Molly Rose Quinn

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by Molly Rose Quinn

In a house, remember the bricks,
first painted blue, then gray,
I’m descending a stair (maroon),
a reminiscent clog.
Here a little ego:
stun, stun, bush, lamp.
When it is January I know my father
is dismantling a lit village.
The lab abuses
the driveway’s right spot:
where the insistence
of dogwood tree
ruins the blacktop.
Interior design like your claw
on my neck, I love it, where a stroke
of hand distinguishes.
On a day like that,
I wear my good gray jacket,
favorite jeans,
hair in braids that I’ve slept on,
they don’t do what I like them to,
a little congestive fuck
you to holidays forthcoming.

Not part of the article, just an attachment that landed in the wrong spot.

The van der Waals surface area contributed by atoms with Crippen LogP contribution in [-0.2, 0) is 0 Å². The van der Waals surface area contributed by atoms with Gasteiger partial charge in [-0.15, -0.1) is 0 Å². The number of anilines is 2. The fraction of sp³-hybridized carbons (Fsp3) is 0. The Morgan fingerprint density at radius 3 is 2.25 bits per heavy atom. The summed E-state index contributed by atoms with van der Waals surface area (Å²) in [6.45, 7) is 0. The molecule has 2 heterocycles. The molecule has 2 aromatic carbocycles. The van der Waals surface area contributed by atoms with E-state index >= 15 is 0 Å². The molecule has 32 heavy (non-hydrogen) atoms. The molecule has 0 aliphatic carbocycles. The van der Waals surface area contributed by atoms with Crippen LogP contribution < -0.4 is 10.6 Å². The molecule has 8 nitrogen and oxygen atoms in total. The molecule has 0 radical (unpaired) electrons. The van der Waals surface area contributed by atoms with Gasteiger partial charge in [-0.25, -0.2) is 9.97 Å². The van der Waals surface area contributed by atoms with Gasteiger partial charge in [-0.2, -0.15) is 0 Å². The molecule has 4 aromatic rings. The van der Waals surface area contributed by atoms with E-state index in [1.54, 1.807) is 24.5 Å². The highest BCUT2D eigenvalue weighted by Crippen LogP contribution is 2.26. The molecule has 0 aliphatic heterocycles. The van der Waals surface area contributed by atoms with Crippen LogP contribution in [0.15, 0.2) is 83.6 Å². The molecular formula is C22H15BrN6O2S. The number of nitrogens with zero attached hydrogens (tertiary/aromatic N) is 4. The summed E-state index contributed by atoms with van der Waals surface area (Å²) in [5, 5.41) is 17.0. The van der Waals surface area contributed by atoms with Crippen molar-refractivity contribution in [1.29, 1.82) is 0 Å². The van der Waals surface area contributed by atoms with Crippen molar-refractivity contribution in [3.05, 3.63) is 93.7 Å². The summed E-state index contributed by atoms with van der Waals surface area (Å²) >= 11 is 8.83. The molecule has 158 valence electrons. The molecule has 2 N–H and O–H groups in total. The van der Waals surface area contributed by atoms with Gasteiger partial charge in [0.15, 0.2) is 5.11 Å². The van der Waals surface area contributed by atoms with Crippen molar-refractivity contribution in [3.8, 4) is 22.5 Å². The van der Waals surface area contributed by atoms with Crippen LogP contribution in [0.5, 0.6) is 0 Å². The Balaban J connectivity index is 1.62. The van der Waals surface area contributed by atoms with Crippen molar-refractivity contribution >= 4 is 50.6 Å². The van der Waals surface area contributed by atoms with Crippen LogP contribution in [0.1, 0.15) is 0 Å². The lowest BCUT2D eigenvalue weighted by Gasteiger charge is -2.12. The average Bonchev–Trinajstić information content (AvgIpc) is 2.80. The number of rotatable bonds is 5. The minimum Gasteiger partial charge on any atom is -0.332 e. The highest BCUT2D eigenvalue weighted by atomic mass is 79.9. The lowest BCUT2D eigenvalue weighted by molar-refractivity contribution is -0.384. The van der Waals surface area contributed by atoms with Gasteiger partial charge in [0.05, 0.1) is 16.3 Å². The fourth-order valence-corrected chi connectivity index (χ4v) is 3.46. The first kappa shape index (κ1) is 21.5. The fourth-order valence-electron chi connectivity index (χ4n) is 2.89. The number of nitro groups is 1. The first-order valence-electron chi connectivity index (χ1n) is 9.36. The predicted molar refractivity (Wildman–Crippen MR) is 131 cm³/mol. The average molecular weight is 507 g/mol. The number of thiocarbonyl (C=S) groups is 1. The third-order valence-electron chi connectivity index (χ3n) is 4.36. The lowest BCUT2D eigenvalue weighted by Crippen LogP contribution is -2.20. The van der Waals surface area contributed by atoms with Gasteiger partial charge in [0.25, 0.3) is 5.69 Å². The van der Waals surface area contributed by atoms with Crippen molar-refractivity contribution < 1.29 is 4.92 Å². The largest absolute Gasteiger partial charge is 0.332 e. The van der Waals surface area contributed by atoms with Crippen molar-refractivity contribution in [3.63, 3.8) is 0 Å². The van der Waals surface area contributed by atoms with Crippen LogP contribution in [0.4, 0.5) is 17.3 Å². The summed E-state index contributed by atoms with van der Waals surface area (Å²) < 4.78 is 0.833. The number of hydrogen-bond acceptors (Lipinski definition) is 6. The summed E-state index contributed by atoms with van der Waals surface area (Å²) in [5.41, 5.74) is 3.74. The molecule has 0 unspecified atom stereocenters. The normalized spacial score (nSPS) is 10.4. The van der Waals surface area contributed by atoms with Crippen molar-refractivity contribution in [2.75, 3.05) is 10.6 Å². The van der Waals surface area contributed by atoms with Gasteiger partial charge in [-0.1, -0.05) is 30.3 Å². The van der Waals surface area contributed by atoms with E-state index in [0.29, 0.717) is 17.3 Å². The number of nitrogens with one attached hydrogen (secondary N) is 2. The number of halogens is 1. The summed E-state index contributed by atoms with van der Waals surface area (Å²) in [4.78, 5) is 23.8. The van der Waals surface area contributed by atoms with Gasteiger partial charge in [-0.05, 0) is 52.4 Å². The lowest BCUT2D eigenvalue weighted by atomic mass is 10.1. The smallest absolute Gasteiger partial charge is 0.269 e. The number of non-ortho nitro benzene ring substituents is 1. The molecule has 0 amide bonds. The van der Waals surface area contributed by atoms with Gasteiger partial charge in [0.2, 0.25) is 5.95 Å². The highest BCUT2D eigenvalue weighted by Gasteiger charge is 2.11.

The leaves installed opposed
to the laundry room to say:
All our lusty totems
singeing the fringe off, a riff,
a horn from the head of a girl,
a jurassic yes.
Our good house,
the speckled back ladder,
a spiral stair that led from the pool
to the master bedroom,
the trickling boyfriend
sinking soap into his clothes
here, for me, to rid, a man
affixed to measures.

MOLLY ROSE QUINN was raised in Memphis, Tennessee. Her poems have appeared or are forthcoming in Black Warrior Review; No, Dear; Two Serious Ladies; Four Way Review; The Fiddleback; and Parallax. She works as a producer of literary events at Symphony Space in Manhattan, and also works with the Brooklyn Book Festival, the Moby-Dick Marathon NYC, and The Atlas Review.